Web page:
Plans are to connect the Katy Trail and Sante Fe Trail through downtown Dallas with a lane over the Jefferson Street Viaduct to link the Bishop Arts District. That plan should be implemented by 2014.
The next phase involves a network of lanes within a three-mile radius of light rail stations. The full plan should take 10 years to implement, according to Kalhammer.
The Fort Worth bike plan is simpler, with just two types of bike lanes — shared and dedicated — but no less aggressive.
City of Fort Worth Senior Planner Julia McCleeary said the Fort Worth plan extends more than 1,000 miles, but that includes expected future development and will take 30 to 40 years to fully implement. Currently, the city has 14.1 dedicated bike lanes and 30 miles of shared bike routes.
Over the next six months, another eight miles will be added.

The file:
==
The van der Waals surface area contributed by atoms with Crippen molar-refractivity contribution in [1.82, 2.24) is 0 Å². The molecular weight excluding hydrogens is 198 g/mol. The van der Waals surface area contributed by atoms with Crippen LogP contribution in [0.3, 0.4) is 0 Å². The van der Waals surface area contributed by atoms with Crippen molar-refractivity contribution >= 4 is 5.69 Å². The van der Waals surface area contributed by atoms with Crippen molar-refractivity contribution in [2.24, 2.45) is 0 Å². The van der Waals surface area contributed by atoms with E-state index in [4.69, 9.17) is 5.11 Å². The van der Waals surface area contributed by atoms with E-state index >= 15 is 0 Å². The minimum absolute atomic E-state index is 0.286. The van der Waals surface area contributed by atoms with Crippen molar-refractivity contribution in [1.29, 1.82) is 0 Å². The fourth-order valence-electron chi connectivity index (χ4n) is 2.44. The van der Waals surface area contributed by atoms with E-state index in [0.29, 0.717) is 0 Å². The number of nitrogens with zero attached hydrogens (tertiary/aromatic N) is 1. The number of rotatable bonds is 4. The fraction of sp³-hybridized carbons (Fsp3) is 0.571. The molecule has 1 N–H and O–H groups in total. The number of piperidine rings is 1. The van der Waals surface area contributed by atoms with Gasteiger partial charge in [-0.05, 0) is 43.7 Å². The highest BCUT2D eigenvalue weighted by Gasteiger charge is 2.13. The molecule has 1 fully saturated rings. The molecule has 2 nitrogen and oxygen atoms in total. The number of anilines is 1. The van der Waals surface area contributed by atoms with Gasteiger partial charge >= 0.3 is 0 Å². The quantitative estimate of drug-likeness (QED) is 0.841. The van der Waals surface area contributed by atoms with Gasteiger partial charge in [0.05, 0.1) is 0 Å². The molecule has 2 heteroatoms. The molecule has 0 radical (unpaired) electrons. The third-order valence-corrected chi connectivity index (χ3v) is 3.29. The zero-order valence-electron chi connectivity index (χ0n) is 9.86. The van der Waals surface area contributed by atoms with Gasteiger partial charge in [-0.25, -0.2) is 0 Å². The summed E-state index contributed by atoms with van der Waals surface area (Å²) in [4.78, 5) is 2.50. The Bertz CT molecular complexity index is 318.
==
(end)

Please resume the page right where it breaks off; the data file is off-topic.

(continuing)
Residents seem to be responding to the new lanes.
“I left work Friday and within five minutes saw three cyclists,” McCleeary said. “Wow. You wouldn’t have seen that before.”
She said that Fort Worth is the first city in Texas to pass a safe passing ordinance: Cars need to leave three feet between themselves and anyone vulnerable, including bike riders, horseback riders or the handicapped. Commercial vehicles must clear by six feet.
“We also passed a bike parking zoning ordinance,” she said. “Developers must install racks according to specs.”
Striping downtown streets was done with a Department of Energy grant. McCleeary said that when a street is repaved and must be restriped anyway, the cost of adding the bike lane is minimal.
“[In Dallas] none of the on-street lanes have been implemented yet,” Kalhammer said, but he added that the first lane should be opened soon. He said that will be on Mary Cliff Road in Oak Cliff, in conjunction with some road reconstruction.
The next project will be Bishop Street, which will have dedicated bike lanes.
The Dallas bike project includes destination signs that point in a direction with a distance to the destination. Those replace the current bike route signs that point down a street but usually go nowhere.